There are two more things that you should know. When analysts are reviewing companies, they often look at two figures in particular: revenue and earnings. Revenue refers to the total amount of money that a company generated in a period of time, while earnings generally refers to an amount of money earned per share. In other words, revenue is often a big number (i.e. $283 million, $1.3 billion), while earnings are smaller (i.e. $1.83/share, ($0.54)/share).
Now that you’ve got the basics, here are a few takeaways from Refinitiv’s report:
Analysts Expected Worse
Most financial reports look at year-over-year (YoY) performance. Since 2020 was a particularly abysmal year because of the COVID pandemic, that has helped 2021 look really good.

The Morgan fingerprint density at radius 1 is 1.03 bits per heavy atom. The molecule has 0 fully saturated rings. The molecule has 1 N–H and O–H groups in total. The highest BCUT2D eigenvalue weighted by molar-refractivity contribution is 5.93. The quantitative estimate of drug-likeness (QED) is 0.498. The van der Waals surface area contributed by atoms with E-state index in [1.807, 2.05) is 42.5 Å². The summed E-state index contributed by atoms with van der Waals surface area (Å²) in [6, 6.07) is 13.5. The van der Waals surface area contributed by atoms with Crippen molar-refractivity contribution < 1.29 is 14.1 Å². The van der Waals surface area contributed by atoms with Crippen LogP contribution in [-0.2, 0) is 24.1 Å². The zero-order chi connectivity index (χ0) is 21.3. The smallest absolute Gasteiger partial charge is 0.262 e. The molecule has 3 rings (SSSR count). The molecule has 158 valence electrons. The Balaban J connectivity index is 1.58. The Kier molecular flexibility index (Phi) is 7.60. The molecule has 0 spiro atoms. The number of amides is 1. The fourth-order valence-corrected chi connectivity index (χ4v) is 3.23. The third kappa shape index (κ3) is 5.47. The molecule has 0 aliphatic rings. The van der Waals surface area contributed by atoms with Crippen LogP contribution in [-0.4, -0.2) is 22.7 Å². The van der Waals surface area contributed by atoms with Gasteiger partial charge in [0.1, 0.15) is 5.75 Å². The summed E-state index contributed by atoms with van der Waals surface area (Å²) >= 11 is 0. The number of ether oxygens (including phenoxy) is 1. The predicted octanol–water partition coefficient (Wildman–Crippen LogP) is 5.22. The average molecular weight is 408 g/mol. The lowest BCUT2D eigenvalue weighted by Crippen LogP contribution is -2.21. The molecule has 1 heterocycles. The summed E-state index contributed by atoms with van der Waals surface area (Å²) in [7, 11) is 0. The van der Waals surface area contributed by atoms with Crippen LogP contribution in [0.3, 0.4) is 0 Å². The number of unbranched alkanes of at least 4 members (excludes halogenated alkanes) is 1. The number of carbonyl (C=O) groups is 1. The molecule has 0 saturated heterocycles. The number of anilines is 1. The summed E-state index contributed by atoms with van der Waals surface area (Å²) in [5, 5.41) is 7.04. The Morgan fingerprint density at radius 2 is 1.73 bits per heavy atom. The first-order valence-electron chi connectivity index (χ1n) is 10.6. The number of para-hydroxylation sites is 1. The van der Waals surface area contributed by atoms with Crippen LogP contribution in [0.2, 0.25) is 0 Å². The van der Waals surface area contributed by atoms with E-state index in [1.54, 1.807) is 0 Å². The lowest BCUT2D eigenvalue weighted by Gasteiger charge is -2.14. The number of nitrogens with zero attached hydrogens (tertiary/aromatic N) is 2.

According to Refinitiv, 87.8% of S&P 500 companies reported earnings above analyst expectations. Another 3% met analyst expectations. In other words, only about ~9% of S&P companies did worse than what analysts expected. Those figures are relatively unprecedented. In fact, it set a record for the greatest percent of analyst beats. The last time this figure was this high was 1994.
Refinitiv says that the “long-term average” for revenue beats is 66%. That’s to say that roughly 2 in 3 companies beat analyst expectations, while the other 1 in 3 either match or underperform the estimates.
The high volume of beats, compared to historical averages, implies that analysts expected companies to do worse. Another way of saying that is: companies did better than analysts expected.
It Doesn’t Get Much Better Than This
As we already said, COVID turned 2020 into an abysmal earnings season. That’s one reason why this quarter looks rock solid.
Blended earnings growth for the S&P 500 was up 96.3% YoY. What that means is that earnings were nearly 2x as good as they were this time last year. As you’ve already probably deducted, being 2x better than 2020 is probably not such an impressive feat. However, those growth rates are just as unprecedented as the beats.